“I imagine that even long ago this area might have been regarded as a sacred place. The legends of the early Indians about the little people, or dwarfs, of the mountain, and about the ‘water babies’ (mythical figures of magical powers) might point to this location. There’s the possible connection too with the belief in the power-giving through the created figures of the artists. In this elevated and secluded area, the early Indians seeking guardian spirits of shamanistic powers might well have pursued their intentness of supernatural communications. This might well have been a good place, a sacred place, for the concerned seeker to ‘make his medicine’.”
In more recent times, there has been an Ecumencial Religious Camp established at Ring Lake Ranch and an Audubon and University of Wyoming field camp set up at Trail Lake Ranch in the Torrey Creek Valley. Both camps afford a chance to reflect and appreciate the beautiful, peaceful surroundings.
The Dinwoody River tumbles out of the Wind River Range a few miles southeast of Torrey Creek. The river originates at the base of glacier covered Gannet Peak — the highest point in Wyoming at 13,785 feet. Run-offs from several of the largest glaciers found in the lower 48 states feed Dinwoody River. The sediment in these run-offs cause the river to have a cloudy appearance and the short distance between the glaciers and the foothills of the Wind River Range cause the upper lake to also have a green cloudy appearance. But as the water flows into the second lake the suspended granite particles have settled and this mountain lake has a crystal clear blue aspect.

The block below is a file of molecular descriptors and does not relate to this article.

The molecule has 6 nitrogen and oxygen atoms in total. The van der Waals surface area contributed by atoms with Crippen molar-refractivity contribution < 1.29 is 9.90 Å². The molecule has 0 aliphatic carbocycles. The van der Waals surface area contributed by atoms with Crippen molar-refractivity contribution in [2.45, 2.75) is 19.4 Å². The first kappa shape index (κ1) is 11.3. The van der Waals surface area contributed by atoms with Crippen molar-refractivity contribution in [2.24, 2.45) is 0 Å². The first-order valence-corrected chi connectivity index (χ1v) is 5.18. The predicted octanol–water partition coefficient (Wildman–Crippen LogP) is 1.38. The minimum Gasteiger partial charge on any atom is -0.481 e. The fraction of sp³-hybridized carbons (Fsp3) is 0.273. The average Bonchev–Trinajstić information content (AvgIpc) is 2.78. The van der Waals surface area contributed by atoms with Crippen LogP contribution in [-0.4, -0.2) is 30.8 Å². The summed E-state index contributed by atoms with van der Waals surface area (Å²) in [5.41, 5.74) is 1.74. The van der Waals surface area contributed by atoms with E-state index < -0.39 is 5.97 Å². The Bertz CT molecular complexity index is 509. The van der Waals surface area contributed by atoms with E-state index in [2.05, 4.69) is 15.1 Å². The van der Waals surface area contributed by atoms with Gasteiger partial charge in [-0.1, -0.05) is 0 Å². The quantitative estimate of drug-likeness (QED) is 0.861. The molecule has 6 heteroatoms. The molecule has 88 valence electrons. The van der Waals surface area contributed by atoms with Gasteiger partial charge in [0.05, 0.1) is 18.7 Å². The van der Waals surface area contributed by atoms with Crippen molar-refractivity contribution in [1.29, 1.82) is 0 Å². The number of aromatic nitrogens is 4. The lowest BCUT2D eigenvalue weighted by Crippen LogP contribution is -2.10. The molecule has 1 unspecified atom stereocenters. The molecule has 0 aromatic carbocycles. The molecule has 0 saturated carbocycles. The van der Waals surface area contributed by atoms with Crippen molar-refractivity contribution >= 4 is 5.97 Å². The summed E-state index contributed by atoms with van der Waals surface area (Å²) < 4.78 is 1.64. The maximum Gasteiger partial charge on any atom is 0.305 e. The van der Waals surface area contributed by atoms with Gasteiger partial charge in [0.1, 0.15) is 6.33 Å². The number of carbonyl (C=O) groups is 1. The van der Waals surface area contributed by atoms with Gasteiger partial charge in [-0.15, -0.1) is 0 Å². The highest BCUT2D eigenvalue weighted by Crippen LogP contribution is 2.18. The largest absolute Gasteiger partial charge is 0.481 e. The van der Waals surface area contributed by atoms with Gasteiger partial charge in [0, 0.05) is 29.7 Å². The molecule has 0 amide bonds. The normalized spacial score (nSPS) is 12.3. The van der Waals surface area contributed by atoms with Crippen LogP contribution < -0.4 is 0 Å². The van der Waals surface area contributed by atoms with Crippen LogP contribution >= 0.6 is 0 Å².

On the northern shore of the upper lake along the high red cliffs can be seen what might be the greatest collection of petroglyphs in the state. There are 11 main petroglyph sites in the Dinwoody area. These sites differ from the ones at Torrey Creek because the drawings are on cliff panels and not on individual boulders. The largest panel found in the Dinwoody area is 19 feet long and 8 feet high. The cliff panels contain numerous figures of complex design. Some of the figures overlap each other and other figures are joined together. Animals that resemble the buffalo and other wildlife that is still found in the area today are represented on these stone drawings. The figures range in size from approximately 6 inches to 7 feet in height.
The Dinwoody area is located on the Wind River Reservation and the elders of the Shoshone and Arapaho tribes relate that when their ancestors arrived the mysterious drawings were already on the cliffs. Archaeologists have been unable to find evidence of the tools that were used by the artists or to propose any explanation as to which ancient civilization made these designs or what these petroglyphs represent.